Business Tips

  • Review your cyber security. Ensure that your anti-virus software still meets your security needs, and check regularly for software and operating system updates and patches. Other preventive measures include providing firewall security for your Internet connection and encourage or require employees to password protect and use security apps on any of their handheld devices that may contain data pertaining to your business. Be sure to train your employees in all security protocols.
  • Stay up to date on compliance deadlines. Be aware that states periodically change compliance deadlines, forms and fees. Reviewing these details well in advance can help you avoid late fees and loss of good standing. Schedule Outlook or smart phone reminders to stay on top of deadlines.
  • Revisit your business plan. You went through all that trouble to create a great plan to take the business world by storm, so it shouldn’t be left idle….
  • Rev up your professional networking. Even if you’re already a power networker, review your business association memberships and decide which are still relevant to you and how they fit into your budget. Consider whether you should expand your networking circle, and don’t forget to consider conference and convention opportunities for 2015. Get your employees involved too. They’ll benefit from the new connections, continuing education opportunities and the satisfaction of attracting new customers to your business.
  • Reassess your online brand. If you don’t already have a Google Alert set for your company, do it now. Consider adding Google Alerts for the names of your top executives and any branded products or services you provide. Look up your company’s name on search engines to see how quickly your firm pops up. If your online brand is suffering, either from negative reviews, an outdated website or lackluster search engine optimization, don’t wait to address the issues. First impressions are hard to reverse.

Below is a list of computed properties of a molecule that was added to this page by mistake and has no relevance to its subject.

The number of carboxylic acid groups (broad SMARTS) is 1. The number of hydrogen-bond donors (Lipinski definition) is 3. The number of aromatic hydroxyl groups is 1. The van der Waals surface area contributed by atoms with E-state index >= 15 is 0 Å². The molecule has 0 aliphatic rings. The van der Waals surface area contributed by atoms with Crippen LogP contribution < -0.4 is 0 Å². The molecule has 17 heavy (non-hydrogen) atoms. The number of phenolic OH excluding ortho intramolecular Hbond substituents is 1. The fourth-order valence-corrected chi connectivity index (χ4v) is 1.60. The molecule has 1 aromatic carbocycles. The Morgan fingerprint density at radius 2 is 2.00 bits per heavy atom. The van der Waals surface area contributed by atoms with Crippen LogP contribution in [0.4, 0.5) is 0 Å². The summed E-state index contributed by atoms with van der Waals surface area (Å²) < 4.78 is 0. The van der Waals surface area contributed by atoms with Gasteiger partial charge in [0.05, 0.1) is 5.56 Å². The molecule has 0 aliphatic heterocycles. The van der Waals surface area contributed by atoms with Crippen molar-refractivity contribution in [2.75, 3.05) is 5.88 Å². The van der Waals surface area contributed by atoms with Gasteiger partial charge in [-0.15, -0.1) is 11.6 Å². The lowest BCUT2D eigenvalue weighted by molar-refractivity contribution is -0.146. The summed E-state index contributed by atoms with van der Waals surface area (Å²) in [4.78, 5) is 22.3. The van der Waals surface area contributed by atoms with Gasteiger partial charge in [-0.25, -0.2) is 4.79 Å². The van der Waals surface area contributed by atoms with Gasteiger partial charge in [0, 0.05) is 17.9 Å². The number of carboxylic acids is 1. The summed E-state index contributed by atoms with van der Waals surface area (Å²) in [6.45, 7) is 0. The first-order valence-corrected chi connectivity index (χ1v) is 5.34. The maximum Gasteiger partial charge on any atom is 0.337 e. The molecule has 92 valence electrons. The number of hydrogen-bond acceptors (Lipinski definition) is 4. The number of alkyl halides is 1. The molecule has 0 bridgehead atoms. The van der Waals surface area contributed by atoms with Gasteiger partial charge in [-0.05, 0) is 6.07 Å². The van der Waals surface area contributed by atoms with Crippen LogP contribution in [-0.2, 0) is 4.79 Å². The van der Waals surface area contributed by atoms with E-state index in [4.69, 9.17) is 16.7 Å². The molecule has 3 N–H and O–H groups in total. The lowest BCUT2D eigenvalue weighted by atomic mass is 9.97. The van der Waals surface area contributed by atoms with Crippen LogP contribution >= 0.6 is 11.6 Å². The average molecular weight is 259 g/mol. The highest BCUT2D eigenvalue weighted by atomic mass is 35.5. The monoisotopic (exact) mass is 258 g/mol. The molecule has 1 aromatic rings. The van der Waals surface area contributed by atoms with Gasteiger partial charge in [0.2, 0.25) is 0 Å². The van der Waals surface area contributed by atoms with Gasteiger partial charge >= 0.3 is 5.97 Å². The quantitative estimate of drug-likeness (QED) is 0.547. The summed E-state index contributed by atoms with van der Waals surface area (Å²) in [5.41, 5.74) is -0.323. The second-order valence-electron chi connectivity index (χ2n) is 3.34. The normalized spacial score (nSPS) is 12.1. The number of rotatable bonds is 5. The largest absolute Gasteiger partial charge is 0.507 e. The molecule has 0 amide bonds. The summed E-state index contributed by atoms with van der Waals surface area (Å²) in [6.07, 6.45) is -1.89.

New Laws

California has several new laws taking effect in 2015 that may impact California businesses. A few of those include:

  • Mandatory Paid Sick Leave.  Starting July 1, all California employers are required to provide paid sick leave to any employee who works in California for 30 days, at an accrual rate of one hour for every 30 hours worked.
  • Harassment Training. Starting January 1, employers who employ 50 employees or more anywhere are now subject to mandatory sexual harassment prevention training to all California-based supervisors to include the prevention of “abusive conduct.”
  • Unpaid Interns & Volunteers. Starting January 1, unpaid interns and volunteers are now entitled to protection from harassment, discrimination and retaliation.

Additional laws affecting California businesses will take effect this year, so please consult with your attorney and/or human resources professional for more information about all new legislation that may affect your business in 2015.

A new year is full of possibilities. We hope this article is helpful in supporting all the grand plans your firm will implement this year. At Regents Bank, we are proud to be a consultative business partner for our clients as they continue to lead and transform their industries, and we look forward to working with you to make all of your New Year’s possibilities become realities.


What Does All of This Economic Data Mean For Your Business?

Man With Question Marks

Headline from the San Diego Union Tribunescreen-shot-2016-09-13-at-11-07-51-am this weekend: “Economy Gains Steam, Adds 200,000 Jobs”.

In an article released last Friday from Vistage titled “More Hiring, More Investing, Better Economy: Vistage CEO Confidence Index”screen-shot-2016-09-13-at-11-07-51-am some of the numbers cited were:

  • The CEO confidence index reported its largest quarterly gain in two years, a remarkable 18 percent increase.
  • “Net increases in employment were planned by 55 percent of all firms,” the report states. That’s the “highest percent that planned job additions since 2007”.
  • Seventy-three percent of all firms expect revenue growth, up from only 62 percent in the prior quarter. That rate is “much closer to the year-ago level of 77 percent.
  • Improved economic conditions were cited by 41% in the 4th quarter, up from just 18% in the 3rd quarter. Just 12% thought the economy had recently worsened. When asked about prospects for the year ahead, additional economic gains were expected by 40%, twice the 20% recorded in the 3rd quarter.

And these are just a portion of the numbers given.

Pick up the Sunday Wall Street Journalscreen-shot-2016-09-13-at-11-07-51-am and you’ll find numbers and statistics galore. The numbers reflecting the economy are positive, and this could bode well for small-medium size businesses this year. But how do you, running your business which has its own micro-economy and financial statistics, know what the short and long-term impact of all this data means to you?